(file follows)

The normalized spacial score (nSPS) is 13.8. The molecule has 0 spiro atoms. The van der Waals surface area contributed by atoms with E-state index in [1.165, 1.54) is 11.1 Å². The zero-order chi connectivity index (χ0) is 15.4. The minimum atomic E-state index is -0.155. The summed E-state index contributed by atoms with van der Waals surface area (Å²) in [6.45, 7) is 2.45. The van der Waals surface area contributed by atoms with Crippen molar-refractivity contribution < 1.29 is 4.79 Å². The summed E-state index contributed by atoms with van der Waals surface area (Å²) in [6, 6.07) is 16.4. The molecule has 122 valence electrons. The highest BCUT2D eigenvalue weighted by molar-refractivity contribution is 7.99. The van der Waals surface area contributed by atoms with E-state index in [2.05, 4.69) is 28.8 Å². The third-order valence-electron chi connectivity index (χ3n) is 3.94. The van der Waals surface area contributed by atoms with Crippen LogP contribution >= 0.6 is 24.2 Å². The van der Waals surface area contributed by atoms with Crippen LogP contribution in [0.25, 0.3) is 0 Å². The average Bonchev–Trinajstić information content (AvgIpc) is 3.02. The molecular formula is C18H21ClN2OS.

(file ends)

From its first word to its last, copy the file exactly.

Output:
The normalized spacial score (nSPS) is 13.8. The molecule has 0 spiro atoms. The van der Waals surface area contributed by atoms with E-state index in [1.165, 1.54) is 11.1 Å². The zero-order chi connectivity index (χ0) is 15.4. The minimum atomic E-state index is -0.155. The summed E-state index contributed by atoms with van der Waals surface area (Å²) in [6.45, 7) is 2.45. The van der Waals surface area contributed by atoms with Crippen molar-refractivity contribution < 1.29 is 4.79 Å². The summed E-state index contributed by atoms with van der Waals surface area (Å²) in [6, 6.07) is 16.4. The molecule has 122 valence electrons. The highest BCUT2D eigenvalue weighted by molar-refractivity contribution is 7.99. The van der Waals surface area contributed by atoms with E-state index in [2.05, 4.69) is 28.8 Å². The third-order valence-electron chi connectivity index (χ3n) is 3.94. The van der Waals surface area contributed by atoms with Crippen LogP contribution >= 0.6 is 24.2 Å². The van der Waals surface area contributed by atoms with Crippen LogP contribution in [0.25, 0.3) is 0 Å². The average Bonchev–Trinajstić information content (AvgIpc) is 3.02. The molecular formula is C18H21ClN2OS.